“How Sherpa Got His Groove Back” – Keeping an eye on your fundamental health- Part Deux
DYOR Crypto Fundamental Analysis Series
Part One – A Post-Mortem of a Cryptocurrency, and Dissection of Red Flags
Part Two – “How Sherpa Got His Groove Back”
Part Three – The NFT One
Part Four – Scams, Hacks, and Hoodwinks!
Hello again, climbers of shitcoin mountain. Sherpa here. If you’ll remember, last week we went over a few easy tips for finding red flags before you ape into a project. Last week was about stalking the dev team & social media channels/search engines for potential warning signs.
This week I’ll show you a few great tools & sites for researching fundamentals. Santiment is a crypto analytics platform that offers a suite of tools & user-submitted insights for analyzing projects, social media hype/keywords, and dozens of indicators to see the nitty-gritty of crypto projects – usually ERC-20 tokens.
They also have a number of tools that are subscription-based, but let’s look at the free ones that are available to every user.
On the charts page, you can select the asset you want to look at. In this case, I used one of my old favorites, Sentivate.
Just by setting two indicators, “Dev Activity”, and “Dev Activity Contributors Count” you can see how active a project’s Github is. This isn’t always the best indicator of “quality work”, as some projects might try to game the system, but it at least lets you know activity over time & activity by contributors – which can indicate adoption & development.
I interviewed the lead developer of Sentivate a couple of years back, and it’s fun to see what I know playing out on this chart. If you look to the bottom-left, you can see a big block of activity, with a spike in contributors. From speaking with Tom, I know that he preferred to only include quality code in big chunks for his releases, early on.
You can see how that has evolved over time, as more developers contribute to the project. Instead of batch releases, you see more frequent spikes in development along with spikes in contributors.
This is how you want a project to look, upon inspection. If their Github is literally just their initial smart contract, then either they’re not open-sourcing the real innovations, or, more often, there are none. Crypto projects spike on hype, but long-term growth comes from long-term development. Yes, it’s that simple.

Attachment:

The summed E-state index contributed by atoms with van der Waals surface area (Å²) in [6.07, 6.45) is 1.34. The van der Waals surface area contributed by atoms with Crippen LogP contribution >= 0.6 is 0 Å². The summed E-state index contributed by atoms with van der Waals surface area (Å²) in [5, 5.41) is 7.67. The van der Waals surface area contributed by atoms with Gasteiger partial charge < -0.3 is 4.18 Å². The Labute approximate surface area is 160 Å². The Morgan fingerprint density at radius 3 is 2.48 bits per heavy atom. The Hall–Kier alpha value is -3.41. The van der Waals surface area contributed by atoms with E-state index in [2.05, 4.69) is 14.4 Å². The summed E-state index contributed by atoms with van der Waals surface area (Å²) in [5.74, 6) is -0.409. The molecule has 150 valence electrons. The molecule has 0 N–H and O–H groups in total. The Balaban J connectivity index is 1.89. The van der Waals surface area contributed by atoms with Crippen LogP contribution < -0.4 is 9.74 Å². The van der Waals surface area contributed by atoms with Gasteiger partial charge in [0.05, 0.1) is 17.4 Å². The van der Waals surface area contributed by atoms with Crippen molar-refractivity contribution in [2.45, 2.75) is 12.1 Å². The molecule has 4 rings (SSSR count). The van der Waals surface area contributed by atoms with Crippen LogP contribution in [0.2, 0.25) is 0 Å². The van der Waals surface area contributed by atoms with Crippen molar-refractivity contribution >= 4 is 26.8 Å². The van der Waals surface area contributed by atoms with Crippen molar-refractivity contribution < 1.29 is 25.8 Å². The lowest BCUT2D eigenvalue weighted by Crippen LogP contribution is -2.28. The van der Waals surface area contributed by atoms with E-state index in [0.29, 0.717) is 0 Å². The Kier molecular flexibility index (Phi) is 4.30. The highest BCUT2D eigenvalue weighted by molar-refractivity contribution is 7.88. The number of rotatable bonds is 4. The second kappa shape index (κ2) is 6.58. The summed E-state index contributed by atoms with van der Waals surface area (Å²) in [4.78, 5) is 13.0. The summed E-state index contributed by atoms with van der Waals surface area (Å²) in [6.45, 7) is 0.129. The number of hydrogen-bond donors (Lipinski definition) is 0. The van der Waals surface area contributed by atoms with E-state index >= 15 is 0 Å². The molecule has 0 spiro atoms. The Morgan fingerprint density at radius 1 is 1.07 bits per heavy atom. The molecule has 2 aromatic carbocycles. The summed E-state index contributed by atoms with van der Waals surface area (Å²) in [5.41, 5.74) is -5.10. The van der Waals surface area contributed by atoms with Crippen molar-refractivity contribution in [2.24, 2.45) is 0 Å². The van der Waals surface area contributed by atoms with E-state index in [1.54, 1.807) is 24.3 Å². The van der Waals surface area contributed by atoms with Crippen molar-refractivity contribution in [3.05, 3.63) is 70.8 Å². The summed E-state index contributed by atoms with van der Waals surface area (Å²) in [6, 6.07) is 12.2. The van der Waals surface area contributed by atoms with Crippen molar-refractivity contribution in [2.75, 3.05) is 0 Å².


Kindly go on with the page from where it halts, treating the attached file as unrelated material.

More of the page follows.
The next tool I want to take a look at is something we should all be familiar with, Etherscan.
Now, you’ve probably glanced at Etherscan to check out how a transaction is going, or if it has been confirmed. But for fundamental analysis, it is a quick & more importantly – free resource in helping you determine a project’s strengths or red flags.
Let’s give it a try choosing another token at random. Bitboost is what I ended up with. Now, I don’t know anything about this project. But let’s see what our detective skills can find while looking at their Etherscan data.
First, let’s look at “Holders”:
Is anything standing out to you? Right off, we can see that out of a total supply of 50,000,000 tokens – one address holds over 34,000,000 of them. In some cases, this could be the biggest exchange, or a related smart contract for distribution – but this isn’t the case, here. You’ll see a little paper icon next to the address, if it belongs to a smart contract.
So either one exchange holds over ⅔’s of the total supply, or the team/developer owns them. In either case, you’re swimming with a possible killer whale. You will always have whales, but the more active holders (this shows around 1,200) the less likely it is that one person will be dumping the entire supply on you.
Next, let’s click on the contract address in the upper-right corner, and move on over to the “Contract” heading. Don’t worry! I’m not about to tell you to “learn to code, bruh” in order to examine contracts better (that comes later winkingsmileyface), but there are a LOT of things you can do without knowing a single thing about code. Check it out:
Right off the bat, you can see that the source code has been verified by Etherscan. So it isn’t being hidden, and is open for scrutiny. This is good. Let’s click on “More Options” over to the right.
This is where it gets juicy.
As you can see, there are SIXTY-SEVEN projects using THE EXACT SAME source code. This is about as cut & dry as it gets when it comes to crypto red flags. It is likely a copy of a copy of a copy of a copy of a copy of a scam. You would not believe how many projects you can cross off your “DUE DILIGENCE CHECKLIST” just by looking at this one page on Etherscan.
From here, try playing around with Etherscan a bit. If we’re talking about projects built or tokenized on the Ethereum blockchain – there is literally no better tool than Etherscan. You just have to learn how to use it. Be sure to “smash that sub” or whatever it is the kids are saying, these days. I’ll be back next week for another dive into the fun parts of fundamental analysis.